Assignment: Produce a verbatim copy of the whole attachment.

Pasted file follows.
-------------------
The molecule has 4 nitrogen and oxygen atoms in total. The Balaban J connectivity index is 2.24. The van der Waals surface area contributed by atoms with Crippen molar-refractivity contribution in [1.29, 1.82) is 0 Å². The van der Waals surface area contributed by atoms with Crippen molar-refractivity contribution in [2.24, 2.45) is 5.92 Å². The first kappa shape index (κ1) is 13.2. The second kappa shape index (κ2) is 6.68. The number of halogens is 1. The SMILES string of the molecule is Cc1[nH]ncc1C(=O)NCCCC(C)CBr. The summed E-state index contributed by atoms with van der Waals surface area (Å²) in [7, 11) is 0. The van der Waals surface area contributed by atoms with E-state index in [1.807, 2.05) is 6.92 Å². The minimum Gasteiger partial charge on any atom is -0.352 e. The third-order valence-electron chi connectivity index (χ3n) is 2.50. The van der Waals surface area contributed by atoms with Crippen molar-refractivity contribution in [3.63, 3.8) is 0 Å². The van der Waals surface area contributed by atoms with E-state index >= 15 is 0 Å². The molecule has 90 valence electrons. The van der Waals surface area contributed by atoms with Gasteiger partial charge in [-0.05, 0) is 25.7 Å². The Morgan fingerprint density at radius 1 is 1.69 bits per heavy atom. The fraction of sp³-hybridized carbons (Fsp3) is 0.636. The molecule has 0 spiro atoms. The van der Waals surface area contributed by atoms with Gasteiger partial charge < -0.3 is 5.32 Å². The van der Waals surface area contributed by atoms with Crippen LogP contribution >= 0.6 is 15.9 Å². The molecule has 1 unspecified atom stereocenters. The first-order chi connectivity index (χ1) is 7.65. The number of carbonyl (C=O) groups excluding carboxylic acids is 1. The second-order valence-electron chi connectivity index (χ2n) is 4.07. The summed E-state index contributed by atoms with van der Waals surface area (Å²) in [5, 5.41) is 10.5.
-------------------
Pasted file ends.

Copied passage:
The molecule has 4 nitrogen and oxygen atoms in total. The Balaban J connectivity index is 2.24. The van der Waals surface area contributed by atoms with Crippen molar-refractivity contribution in [1.29, 1.82) is 0 Å². The van der Waals surface area contributed by atoms with Crippen molar-refractivity contribution in [2.24, 2.45) is 5.92 Å². The first kappa shape index (κ1) is 13.2. The second kappa shape index (κ2) is 6.68. The number of halogens is 1. The SMILES string of the molecule is Cc1[nH]ncc1C(=O)NCCCC(C)CBr. The summed E-state index contributed by atoms with van der Waals surface area (Å²) in [7, 11) is 0. The van der Waals surface area contributed by atoms with E-state index in [1.807, 2.05) is 6.92 Å². The minimum Gasteiger partial charge on any atom is -0.352 e. The third-order valence-electron chi connectivity index (χ3n) is 2.50. The van der Waals surface area contributed by atoms with Crippen molar-refractivity contribution in [3.63, 3.8) is 0 Å². The van der Waals surface area contributed by atoms with E-state index >= 15 is 0 Å². The molecule has 90 valence electrons. The van der Waals surface area contributed by atoms with Gasteiger partial charge in [-0.05, 0) is 25.7 Å². The Morgan fingerprint density at radius 1 is 1.69 bits per heavy atom. The fraction of sp³-hybridized carbons (Fsp3) is 0.636. The molecule has 0 spiro atoms. The van der Waals surface area contributed by atoms with Gasteiger partial charge < -0.3 is 5.32 Å². The van der Waals surface area contributed by atoms with Crippen LogP contribution >= 0.6 is 15.9 Å². The molecule has 1 unspecified atom stereocenters. The first-order chi connectivity index (χ1) is 7.65. The number of carbonyl (C=O) groups excluding carboxylic acids is 1. The second-order valence-electron chi connectivity index (χ2n) is 4.07. The summed E-state index contributed by atoms with van der Waals surface area (Å²) in [5, 5.41) is 10.5.